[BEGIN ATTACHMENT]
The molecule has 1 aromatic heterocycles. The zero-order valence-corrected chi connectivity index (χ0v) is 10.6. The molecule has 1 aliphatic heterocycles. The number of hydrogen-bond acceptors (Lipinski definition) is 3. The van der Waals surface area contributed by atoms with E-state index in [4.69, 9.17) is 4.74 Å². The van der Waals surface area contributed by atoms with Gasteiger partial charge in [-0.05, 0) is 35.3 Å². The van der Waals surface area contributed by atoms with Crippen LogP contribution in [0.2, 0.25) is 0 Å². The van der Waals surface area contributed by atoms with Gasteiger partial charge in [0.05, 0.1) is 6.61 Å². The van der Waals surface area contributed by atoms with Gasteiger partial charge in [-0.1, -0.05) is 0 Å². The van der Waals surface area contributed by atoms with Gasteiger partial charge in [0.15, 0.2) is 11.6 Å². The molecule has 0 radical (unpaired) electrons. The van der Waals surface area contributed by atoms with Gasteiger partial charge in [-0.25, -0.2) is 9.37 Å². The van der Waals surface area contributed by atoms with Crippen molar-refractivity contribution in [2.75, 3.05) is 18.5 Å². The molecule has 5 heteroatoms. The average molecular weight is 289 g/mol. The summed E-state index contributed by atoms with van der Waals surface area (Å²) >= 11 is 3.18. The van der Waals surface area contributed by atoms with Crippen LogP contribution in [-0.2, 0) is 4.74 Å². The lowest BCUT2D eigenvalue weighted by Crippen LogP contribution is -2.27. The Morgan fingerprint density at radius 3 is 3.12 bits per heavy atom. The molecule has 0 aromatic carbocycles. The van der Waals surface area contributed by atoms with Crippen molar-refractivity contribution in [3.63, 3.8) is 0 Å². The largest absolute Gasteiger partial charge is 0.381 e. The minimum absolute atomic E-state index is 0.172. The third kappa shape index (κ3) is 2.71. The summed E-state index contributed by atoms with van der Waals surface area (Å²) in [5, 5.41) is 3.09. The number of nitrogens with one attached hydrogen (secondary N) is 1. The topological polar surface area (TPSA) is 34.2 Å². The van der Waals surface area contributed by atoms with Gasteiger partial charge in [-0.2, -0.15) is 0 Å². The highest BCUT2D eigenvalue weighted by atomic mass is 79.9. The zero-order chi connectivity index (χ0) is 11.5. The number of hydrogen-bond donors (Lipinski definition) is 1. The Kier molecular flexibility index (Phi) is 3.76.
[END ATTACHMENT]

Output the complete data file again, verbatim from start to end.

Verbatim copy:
The molecule has 1 aromatic heterocycles. The zero-order valence-corrected chi connectivity index (χ0v) is 10.6. The molecule has 1 aliphatic heterocycles. The number of hydrogen-bond acceptors (Lipinski definition) is 3. The van der Waals surface area contributed by atoms with E-state index in [4.69, 9.17) is 4.74 Å². The van der Waals surface area contributed by atoms with Gasteiger partial charge in [-0.05, 0) is 35.3 Å². The van der Waals surface area contributed by atoms with Crippen LogP contribution in [0.2, 0.25) is 0 Å². The van der Waals surface area contributed by atoms with Gasteiger partial charge in [0.05, 0.1) is 6.61 Å². The van der Waals surface area contributed by atoms with Gasteiger partial charge in [-0.1, -0.05) is 0 Å². The van der Waals surface area contributed by atoms with Gasteiger partial charge in [0.15, 0.2) is 11.6 Å². The molecule has 0 radical (unpaired) electrons. The van der Waals surface area contributed by atoms with Gasteiger partial charge in [-0.25, -0.2) is 9.37 Å². The van der Waals surface area contributed by atoms with Crippen molar-refractivity contribution in [2.75, 3.05) is 18.5 Å². The molecule has 5 heteroatoms. The average molecular weight is 289 g/mol. The summed E-state index contributed by atoms with van der Waals surface area (Å²) >= 11 is 3.18. The van der Waals surface area contributed by atoms with Crippen LogP contribution in [-0.2, 0) is 4.74 Å². The lowest BCUT2D eigenvalue weighted by Crippen LogP contribution is -2.27. The Morgan fingerprint density at radius 3 is 3.12 bits per heavy atom. The molecule has 0 aromatic carbocycles. The van der Waals surface area contributed by atoms with Crippen molar-refractivity contribution in [3.63, 3.8) is 0 Å². The largest absolute Gasteiger partial charge is 0.381 e. The minimum absolute atomic E-state index is 0.172. The third kappa shape index (κ3) is 2.71. The summed E-state index contributed by atoms with van der Waals surface area (Å²) in [5, 5.41) is 3.09. The number of nitrogens with one attached hydrogen (secondary N) is 1. The topological polar surface area (TPSA) is 34.2 Å². The van der Waals surface area contributed by atoms with Gasteiger partial charge in [-0.2, -0.15) is 0 Å². The highest BCUT2D eigenvalue weighted by atomic mass is 79.9. The zero-order chi connectivity index (χ0) is 11.5. The number of hydrogen-bond donors (Lipinski definition) is 1. The Kier molecular flexibility index (Phi) is 3.76.